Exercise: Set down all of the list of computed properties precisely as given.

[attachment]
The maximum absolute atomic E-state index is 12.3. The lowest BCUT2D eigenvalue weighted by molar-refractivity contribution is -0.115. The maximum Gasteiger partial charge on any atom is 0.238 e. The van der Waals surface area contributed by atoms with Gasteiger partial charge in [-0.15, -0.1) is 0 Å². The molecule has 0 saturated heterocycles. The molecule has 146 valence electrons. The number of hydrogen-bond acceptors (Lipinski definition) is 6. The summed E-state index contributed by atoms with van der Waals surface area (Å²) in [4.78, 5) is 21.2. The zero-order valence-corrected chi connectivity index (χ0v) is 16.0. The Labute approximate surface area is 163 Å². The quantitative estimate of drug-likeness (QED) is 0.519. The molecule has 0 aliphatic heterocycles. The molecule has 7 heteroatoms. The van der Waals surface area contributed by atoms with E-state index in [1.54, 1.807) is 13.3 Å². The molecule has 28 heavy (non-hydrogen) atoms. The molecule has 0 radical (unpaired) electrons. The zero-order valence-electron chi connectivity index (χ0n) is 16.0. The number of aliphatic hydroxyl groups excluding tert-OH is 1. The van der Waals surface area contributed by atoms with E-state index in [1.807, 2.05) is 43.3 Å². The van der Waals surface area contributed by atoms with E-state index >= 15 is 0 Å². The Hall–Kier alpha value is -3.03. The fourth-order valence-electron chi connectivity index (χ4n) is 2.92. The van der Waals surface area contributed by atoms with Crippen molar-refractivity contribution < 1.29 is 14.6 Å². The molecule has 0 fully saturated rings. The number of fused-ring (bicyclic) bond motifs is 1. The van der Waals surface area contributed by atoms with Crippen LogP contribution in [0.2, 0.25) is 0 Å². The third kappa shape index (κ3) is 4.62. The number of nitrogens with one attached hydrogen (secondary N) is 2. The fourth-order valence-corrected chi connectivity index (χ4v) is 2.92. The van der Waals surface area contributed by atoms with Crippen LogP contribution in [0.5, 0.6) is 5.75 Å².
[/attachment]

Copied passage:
The maximum absolute atomic E-state index is 12.3. The lowest BCUT2D eigenvalue weighted by molar-refractivity contribution is -0.115. The maximum Gasteiger partial charge on any atom is 0.238 e. The van der Waals surface area contributed by atoms with Gasteiger partial charge in [-0.15, -0.1) is 0 Å². The molecule has 0 saturated heterocycles. The molecule has 146 valence electrons. The number of hydrogen-bond acceptors (Lipinski definition) is 6. The summed E-state index contributed by atoms with van der Waals surface area (Å²) in [4.78, 5) is 21.2. The zero-order valence-corrected chi connectivity index (χ0v) is 16.0. The Labute approximate surface area is 163 Å². The quantitative estimate of drug-likeness (QED) is 0.519. The molecule has 0 aliphatic heterocycles. The molecule has 7 heteroatoms. The van der Waals surface area contributed by atoms with E-state index in [1.54, 1.807) is 13.3 Å². The molecule has 28 heavy (non-hydrogen) atoms. The molecule has 0 radical (unpaired) electrons. The zero-order valence-electron chi connectivity index (χ0n) is 16.0. The number of aliphatic hydroxyl groups excluding tert-OH is 1. The van der Waals surface area contributed by atoms with E-state index in [1.807, 2.05) is 43.3 Å². The van der Waals surface area contributed by atoms with E-state index >= 15 is 0 Å². The Hall–Kier alpha value is -3.03. The fourth-order valence-electron chi connectivity index (χ4n) is 2.92. The van der Waals surface area contributed by atoms with Crippen molar-refractivity contribution < 1.29 is 14.6 Å². The molecule has 0 fully saturated rings. The number of fused-ring (bicyclic) bond motifs is 1. The van der Waals surface area contributed by atoms with Crippen LogP contribution in [0.2, 0.25) is 0 Å². The third kappa shape index (κ3) is 4.62. The number of nitrogens with one attached hydrogen (secondary N) is 2. The fourth-order valence-corrected chi connectivity index (χ4v) is 2.92. The van der Waals surface area contributed by atoms with Crippen LogP contribution in [0.5, 0.6) is 5.75 Å².